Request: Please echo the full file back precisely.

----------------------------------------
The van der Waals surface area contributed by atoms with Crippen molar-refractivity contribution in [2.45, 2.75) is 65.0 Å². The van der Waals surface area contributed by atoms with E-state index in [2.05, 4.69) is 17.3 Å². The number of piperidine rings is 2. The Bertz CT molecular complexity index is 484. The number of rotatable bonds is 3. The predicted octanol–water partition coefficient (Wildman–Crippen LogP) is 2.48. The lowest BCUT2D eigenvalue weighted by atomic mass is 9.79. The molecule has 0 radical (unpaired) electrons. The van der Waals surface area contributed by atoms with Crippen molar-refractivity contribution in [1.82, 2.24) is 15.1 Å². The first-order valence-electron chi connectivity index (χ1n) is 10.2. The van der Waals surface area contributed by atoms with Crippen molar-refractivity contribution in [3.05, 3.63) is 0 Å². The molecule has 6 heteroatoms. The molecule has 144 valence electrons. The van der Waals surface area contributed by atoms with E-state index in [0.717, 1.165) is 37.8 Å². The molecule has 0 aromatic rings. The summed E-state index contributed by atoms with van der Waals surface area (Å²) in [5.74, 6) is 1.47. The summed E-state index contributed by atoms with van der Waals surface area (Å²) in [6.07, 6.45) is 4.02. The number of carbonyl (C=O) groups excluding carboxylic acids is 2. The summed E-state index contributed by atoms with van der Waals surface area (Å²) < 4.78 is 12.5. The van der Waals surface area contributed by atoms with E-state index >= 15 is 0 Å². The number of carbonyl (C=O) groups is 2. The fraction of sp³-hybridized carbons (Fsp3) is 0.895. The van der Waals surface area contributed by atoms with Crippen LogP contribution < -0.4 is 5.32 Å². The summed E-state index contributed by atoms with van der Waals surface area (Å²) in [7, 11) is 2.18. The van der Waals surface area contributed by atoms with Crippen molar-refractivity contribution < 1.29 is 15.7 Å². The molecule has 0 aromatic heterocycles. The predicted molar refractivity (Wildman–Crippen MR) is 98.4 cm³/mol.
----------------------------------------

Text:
The van der Waals surface area contributed by atoms with Crippen molar-refractivity contribution in [2.45, 2.75) is 65.0 Å². The van der Waals surface area contributed by atoms with E-state index in [2.05, 4.69) is 17.3 Å². The number of piperidine rings is 2. The Bertz CT molecular complexity index is 484. The number of rotatable bonds is 3. The predicted octanol–water partition coefficient (Wildman–Crippen LogP) is 2.48. The lowest BCUT2D eigenvalue weighted by atomic mass is 9.79. The molecule has 0 radical (unpaired) electrons. The van der Waals surface area contributed by atoms with Crippen molar-refractivity contribution in [1.82, 2.24) is 15.1 Å². The first-order valence-electron chi connectivity index (χ1n) is 10.2. The van der Waals surface area contributed by atoms with Crippen molar-refractivity contribution in [3.05, 3.63) is 0 Å². The molecule has 6 heteroatoms. The molecule has 144 valence electrons. The van der Waals surface area contributed by atoms with E-state index in [0.717, 1.165) is 37.8 Å². The molecule has 0 aromatic rings. The summed E-state index contributed by atoms with van der Waals surface area (Å²) in [5.74, 6) is 1.47. The summed E-state index contributed by atoms with van der Waals surface area (Å²) in [6.07, 6.45) is 4.02. The number of carbonyl (C=O) groups excluding carboxylic acids is 2. The summed E-state index contributed by atoms with van der Waals surface area (Å²) < 4.78 is 12.5. The van der Waals surface area contributed by atoms with E-state index >= 15 is 0 Å². The number of carbonyl (C=O) groups is 2. The fraction of sp³-hybridized carbons (Fsp3) is 0.895. The van der Waals surface area contributed by atoms with Crippen LogP contribution < -0.4 is 5.32 Å². The summed E-state index contributed by atoms with van der Waals surface area (Å²) in [7, 11) is 2.18. The van der Waals surface area contributed by atoms with Crippen molar-refractivity contribution < 1.29 is 15.7 Å². The molecule has 0 aromatic heterocycles. The predicted molar refractivity (Wildman–Crippen MR) is 98.4 cm³/mol.